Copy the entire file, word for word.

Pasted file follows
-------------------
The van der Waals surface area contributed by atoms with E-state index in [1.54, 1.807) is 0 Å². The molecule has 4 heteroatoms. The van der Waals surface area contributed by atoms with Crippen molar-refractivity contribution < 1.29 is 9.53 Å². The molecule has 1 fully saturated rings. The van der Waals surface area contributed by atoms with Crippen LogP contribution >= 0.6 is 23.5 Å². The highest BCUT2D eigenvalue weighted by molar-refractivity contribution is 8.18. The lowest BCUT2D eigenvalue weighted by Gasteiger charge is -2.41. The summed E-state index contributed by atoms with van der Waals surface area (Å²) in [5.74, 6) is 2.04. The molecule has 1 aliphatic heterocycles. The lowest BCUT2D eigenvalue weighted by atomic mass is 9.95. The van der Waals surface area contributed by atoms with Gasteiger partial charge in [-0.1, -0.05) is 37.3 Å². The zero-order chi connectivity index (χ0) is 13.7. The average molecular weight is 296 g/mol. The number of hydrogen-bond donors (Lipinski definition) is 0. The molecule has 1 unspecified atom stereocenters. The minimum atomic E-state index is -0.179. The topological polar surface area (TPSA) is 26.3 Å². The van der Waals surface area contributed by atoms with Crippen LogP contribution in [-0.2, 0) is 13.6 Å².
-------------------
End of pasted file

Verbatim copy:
The van der Waals surface area contributed by atoms with E-state index in [1.54, 1.807) is 0 Å². The molecule has 4 heteroatoms. The van der Waals surface area contributed by atoms with Crippen molar-refractivity contribution < 1.29 is 9.53 Å². The molecule has 1 fully saturated rings. The van der Waals surface area contributed by atoms with Crippen LogP contribution >= 0.6 is 23.5 Å². The highest BCUT2D eigenvalue weighted by molar-refractivity contribution is 8.18. The lowest BCUT2D eigenvalue weighted by Gasteiger charge is -2.41. The summed E-state index contributed by atoms with van der Waals surface area (Å²) in [5.74, 6) is 2.04. The molecule has 1 aliphatic heterocycles. The lowest BCUT2D eigenvalue weighted by atomic mass is 9.95. The van der Waals surface area contributed by atoms with Gasteiger partial charge in [-0.1, -0.05) is 37.3 Å². The zero-order chi connectivity index (χ0) is 13.7. The average molecular weight is 296 g/mol. The number of hydrogen-bond donors (Lipinski definition) is 0. The molecule has 1 unspecified atom stereocenters. The minimum atomic E-state index is -0.179. The topological polar surface area (TPSA) is 26.3 Å². The van der Waals surface area contributed by atoms with Crippen LogP contribution in [-0.2, 0) is 13.6 Å².